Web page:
More insulin!

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Peritoneal dialysis solutions containing glucose polymers are becoming more popular, particularly in patients on APD who tend to retain fluid during their daytime fills. The rationale for their use is that they lead to a reduced absorption of the solute with more ultrafiltration. The commonest fluid used currently is icodextrin which comes in a 7.5% solution and is generally regarded as being safe and well tolerated albeit with a slightly increased incidence of cutaneous reactions compared with traditional, dextrose-containing solutions. However, there is one side effect which is potentially life-threatening if unrecognized.
A 60-year-old patient on PD with a history of poorly controlled diabetes presented to the ED with nausea, slurred speech and drowsiness. Fingerstick blood sugar was elevated at 360mg/dl. He was started on an insulin infusion and had a CT brain that had no acute changes. Despite the insulin infusion, his blood glucose remained elevated and a simultaneous blood sugar was sent to the lab which came back at 24. He was immediately given a glucose bolus and his symptoms resolved.
Icodextrin is not metabolized in the peritoneum. However, it can cross into the systemic circulation at which point it is metabolized to maltose. Some commercial blood sugar test strips cannot distinguish between glucose and other sugars which, under normal circumstances, are not present in large amounts in the blood. Specifically, strips that contain a reagent called glucose dehydrogenase with coenzyme pyrroloquinolinequinone (GDH PQQ) will give falsely elevated blood sugar readings in patients who use icodextrin. Reagent strips that use glucose oxidase and glucose hexokinase (GDH-NAD, GDH-FAD) do not detect other sugars and thus are more accurate in patients receiving icodextrin. There have been a number of severe adverse events reported to the FDA related to this side-effect and at least one death.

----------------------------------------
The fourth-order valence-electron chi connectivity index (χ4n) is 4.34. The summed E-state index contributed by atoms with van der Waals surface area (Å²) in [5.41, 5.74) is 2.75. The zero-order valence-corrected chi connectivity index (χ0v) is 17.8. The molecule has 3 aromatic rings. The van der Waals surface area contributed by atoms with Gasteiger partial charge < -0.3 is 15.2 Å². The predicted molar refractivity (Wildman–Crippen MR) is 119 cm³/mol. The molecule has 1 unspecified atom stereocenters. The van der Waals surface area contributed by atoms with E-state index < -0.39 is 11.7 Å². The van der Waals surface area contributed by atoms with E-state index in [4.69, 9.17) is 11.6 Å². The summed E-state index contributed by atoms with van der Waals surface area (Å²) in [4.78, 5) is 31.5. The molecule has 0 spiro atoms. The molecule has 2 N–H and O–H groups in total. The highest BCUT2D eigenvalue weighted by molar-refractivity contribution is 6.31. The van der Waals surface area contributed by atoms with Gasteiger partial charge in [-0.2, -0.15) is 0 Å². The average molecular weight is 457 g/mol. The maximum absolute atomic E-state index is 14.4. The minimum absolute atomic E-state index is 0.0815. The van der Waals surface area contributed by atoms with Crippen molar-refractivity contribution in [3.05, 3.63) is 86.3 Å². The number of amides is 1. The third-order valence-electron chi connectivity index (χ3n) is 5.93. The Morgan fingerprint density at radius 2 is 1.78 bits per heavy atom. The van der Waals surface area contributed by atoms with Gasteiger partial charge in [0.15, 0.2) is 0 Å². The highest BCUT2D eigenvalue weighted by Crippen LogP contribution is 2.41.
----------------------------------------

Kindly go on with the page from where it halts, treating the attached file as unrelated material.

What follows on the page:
Interestingly, this is not limited to PD patients. A similar problem has been noted with some immunoglobulin preparations which also contain maltose. Other sugars which may cause falsely elevated blood glucose readings include galactose and xylose. Thankfully, my institution uses GDH-NAD so this has not been an issue but it is something to be aware of in PD patients with elevated blood sugars and inconsistent symptoms. See this case report from the BMJ for details.

1 comment

  1. As a peritoneal dialysis nurse, I live in fear of the glucose/icodextrin problem occurring in one of my patients. We ask patients to wear Medic Alert jewelry to guard against this; they often do not. We ask them to carry cards indicating this medical treatment; it may not be found by ER staff. The easiest solution would be for all glucose test strips to be of the correct type– how ridiculous this is not the case as there are increasing numbers of other drugs that create the same problem in critical situations. The problem can also be resolved if ERs would contact nephrologists or dialysis units immediately to get good information when our patients present–they rarely, if ever, do; in this and other situations, such lack of communication jeapordizes our patients' treatment.

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